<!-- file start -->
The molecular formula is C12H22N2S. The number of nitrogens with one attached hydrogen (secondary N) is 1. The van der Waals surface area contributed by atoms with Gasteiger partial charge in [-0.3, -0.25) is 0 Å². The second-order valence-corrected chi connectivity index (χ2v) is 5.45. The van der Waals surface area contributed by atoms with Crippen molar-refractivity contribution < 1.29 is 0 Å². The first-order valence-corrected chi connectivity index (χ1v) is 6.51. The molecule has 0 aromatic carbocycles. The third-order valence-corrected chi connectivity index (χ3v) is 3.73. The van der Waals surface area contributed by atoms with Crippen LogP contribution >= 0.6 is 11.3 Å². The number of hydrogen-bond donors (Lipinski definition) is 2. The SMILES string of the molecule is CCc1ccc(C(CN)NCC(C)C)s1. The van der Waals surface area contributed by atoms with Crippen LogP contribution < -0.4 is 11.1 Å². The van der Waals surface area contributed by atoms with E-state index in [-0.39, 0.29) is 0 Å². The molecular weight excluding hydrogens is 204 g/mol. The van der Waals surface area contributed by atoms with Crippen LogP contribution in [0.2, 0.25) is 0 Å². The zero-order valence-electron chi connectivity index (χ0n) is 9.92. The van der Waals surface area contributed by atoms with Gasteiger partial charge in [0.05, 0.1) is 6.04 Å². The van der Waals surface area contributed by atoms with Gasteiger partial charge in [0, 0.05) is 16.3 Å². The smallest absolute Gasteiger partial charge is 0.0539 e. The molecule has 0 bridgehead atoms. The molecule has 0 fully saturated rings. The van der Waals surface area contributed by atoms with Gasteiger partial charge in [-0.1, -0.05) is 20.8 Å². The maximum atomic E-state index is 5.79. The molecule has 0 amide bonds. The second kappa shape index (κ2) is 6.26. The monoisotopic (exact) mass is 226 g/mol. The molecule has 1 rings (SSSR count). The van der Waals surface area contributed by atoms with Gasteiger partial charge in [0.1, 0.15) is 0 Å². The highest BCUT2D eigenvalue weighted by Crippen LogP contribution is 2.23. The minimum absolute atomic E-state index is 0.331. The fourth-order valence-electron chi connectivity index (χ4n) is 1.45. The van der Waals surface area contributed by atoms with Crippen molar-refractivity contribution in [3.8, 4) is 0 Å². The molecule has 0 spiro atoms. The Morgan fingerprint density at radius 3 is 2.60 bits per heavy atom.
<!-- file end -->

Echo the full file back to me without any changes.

The molecular formula is C12H22N2S. The number of nitrogens with one attached hydrogen (secondary N) is 1. The van der Waals surface area contributed by atoms with Gasteiger partial charge in [-0.3, -0.25) is 0 Å². The second-order valence-corrected chi connectivity index (χ2v) is 5.45. The van der Waals surface area contributed by atoms with Crippen molar-refractivity contribution < 1.29 is 0 Å². The first-order valence-corrected chi connectivity index (χ1v) is 6.51. The molecule has 0 aromatic carbocycles. The third-order valence-corrected chi connectivity index (χ3v) is 3.73. The van der Waals surface area contributed by atoms with Crippen LogP contribution >= 0.6 is 11.3 Å². The number of hydrogen-bond donors (Lipinski definition) is 2. The SMILES string of the molecule is CCc1ccc(C(CN)NCC(C)C)s1. The van der Waals surface area contributed by atoms with Crippen LogP contribution < -0.4 is 11.1 Å². The van der Waals surface area contributed by atoms with E-state index in [-0.39, 0.29) is 0 Å². The molecular weight excluding hydrogens is 204 g/mol. The van der Waals surface area contributed by atoms with Crippen LogP contribution in [0.2, 0.25) is 0 Å². The zero-order valence-electron chi connectivity index (χ0n) is 9.92. The van der Waals surface area contributed by atoms with Gasteiger partial charge in [0.05, 0.1) is 6.04 Å². The van der Waals surface area contributed by atoms with Gasteiger partial charge in [0, 0.05) is 16.3 Å². The smallest absolute Gasteiger partial charge is 0.0539 e. The molecule has 0 bridgehead atoms. The molecule has 0 fully saturated rings. The van der Waals surface area contributed by atoms with Gasteiger partial charge in [-0.1, -0.05) is 20.8 Å². The maximum atomic E-state index is 5.79. The molecule has 0 amide bonds. The second kappa shape index (κ2) is 6.26. The monoisotopic (exact) mass is 226 g/mol. The molecule has 1 rings (SSSR count). The van der Waals surface area contributed by atoms with Gasteiger partial charge in [0.1, 0.15) is 0 Å². The highest BCUT2D eigenvalue weighted by Crippen LogP contribution is 2.23. The minimum absolute atomic E-state index is 0.331. The fourth-order valence-electron chi connectivity index (χ4n) is 1.45. The van der Waals surface area contributed by atoms with Crippen molar-refractivity contribution in [3.8, 4) is 0 Å². The molecule has 0 spiro atoms. The Morgan fingerprint density at radius 3 is 2.60 bits per heavy atom.